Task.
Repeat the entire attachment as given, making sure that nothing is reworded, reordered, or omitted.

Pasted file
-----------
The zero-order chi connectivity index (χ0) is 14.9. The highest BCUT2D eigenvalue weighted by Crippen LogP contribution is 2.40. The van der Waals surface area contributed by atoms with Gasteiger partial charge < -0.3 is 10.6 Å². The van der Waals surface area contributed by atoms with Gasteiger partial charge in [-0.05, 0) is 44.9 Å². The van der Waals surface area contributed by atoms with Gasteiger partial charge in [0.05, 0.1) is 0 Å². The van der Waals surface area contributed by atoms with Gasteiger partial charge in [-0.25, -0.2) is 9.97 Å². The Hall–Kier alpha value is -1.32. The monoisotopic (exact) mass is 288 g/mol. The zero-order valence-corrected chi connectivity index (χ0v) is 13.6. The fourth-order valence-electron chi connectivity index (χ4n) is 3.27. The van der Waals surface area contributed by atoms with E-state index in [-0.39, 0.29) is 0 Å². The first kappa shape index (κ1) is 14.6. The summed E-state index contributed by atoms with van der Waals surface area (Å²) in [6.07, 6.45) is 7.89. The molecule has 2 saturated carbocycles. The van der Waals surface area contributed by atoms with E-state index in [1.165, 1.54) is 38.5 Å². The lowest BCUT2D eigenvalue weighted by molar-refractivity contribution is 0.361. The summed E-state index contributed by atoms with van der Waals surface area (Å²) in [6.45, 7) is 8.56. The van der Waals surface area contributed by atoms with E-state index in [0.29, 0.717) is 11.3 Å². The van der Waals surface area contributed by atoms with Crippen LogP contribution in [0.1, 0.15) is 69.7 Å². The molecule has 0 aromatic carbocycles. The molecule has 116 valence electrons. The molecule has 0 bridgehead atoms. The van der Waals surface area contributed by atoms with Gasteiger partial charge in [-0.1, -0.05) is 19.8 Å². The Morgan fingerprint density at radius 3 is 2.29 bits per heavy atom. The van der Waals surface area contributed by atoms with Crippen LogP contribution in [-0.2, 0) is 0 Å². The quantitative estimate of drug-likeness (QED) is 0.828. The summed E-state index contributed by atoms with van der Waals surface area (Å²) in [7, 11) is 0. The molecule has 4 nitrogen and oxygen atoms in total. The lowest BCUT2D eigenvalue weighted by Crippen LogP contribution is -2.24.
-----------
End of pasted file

The zero-order chi connectivity index (χ0) is 14.9. The highest BCUT2D eigenvalue weighted by Crippen LogP contribution is 2.40. The van der Waals surface area contributed by atoms with Gasteiger partial charge < -0.3 is 10.6 Å². The van der Waals surface area contributed by atoms with Gasteiger partial charge in [-0.05, 0) is 44.9 Å². The van der Waals surface area contributed by atoms with Gasteiger partial charge in [0.05, 0.1) is 0 Å². The van der Waals surface area contributed by atoms with Gasteiger partial charge in [-0.25, -0.2) is 9.97 Å². The Hall–Kier alpha value is -1.32. The monoisotopic (exact) mass is 288 g/mol. The zero-order valence-corrected chi connectivity index (χ0v) is 13.6. The fourth-order valence-electron chi connectivity index (χ4n) is 3.27. The van der Waals surface area contributed by atoms with E-state index in [-0.39, 0.29) is 0 Å². The first kappa shape index (κ1) is 14.6. The summed E-state index contributed by atoms with van der Waals surface area (Å²) in [6.07, 6.45) is 7.89. The molecule has 2 saturated carbocycles. The van der Waals surface area contributed by atoms with E-state index in [1.165, 1.54) is 38.5 Å². The lowest BCUT2D eigenvalue weighted by molar-refractivity contribution is 0.361. The summed E-state index contributed by atoms with van der Waals surface area (Å²) in [6.45, 7) is 8.56. The van der Waals surface area contributed by atoms with E-state index in [0.29, 0.717) is 11.3 Å². The van der Waals surface area contributed by atoms with Crippen LogP contribution in [0.1, 0.15) is 69.7 Å². The molecule has 0 aromatic carbocycles. The molecule has 116 valence electrons. The molecule has 0 bridgehead atoms. The van der Waals surface area contributed by atoms with Gasteiger partial charge in [-0.1, -0.05) is 19.8 Å². The Morgan fingerprint density at radius 3 is 2.29 bits per heavy atom. The van der Waals surface area contributed by atoms with Crippen LogP contribution in [-0.2, 0) is 0 Å². The quantitative estimate of drug-likeness (QED) is 0.828. The summed E-state index contributed by atoms with van der Waals surface area (Å²) in [7, 11) is 0. The molecule has 4 nitrogen and oxygen atoms in total. The lowest BCUT2D eigenvalue weighted by Crippen LogP contribution is -2.24.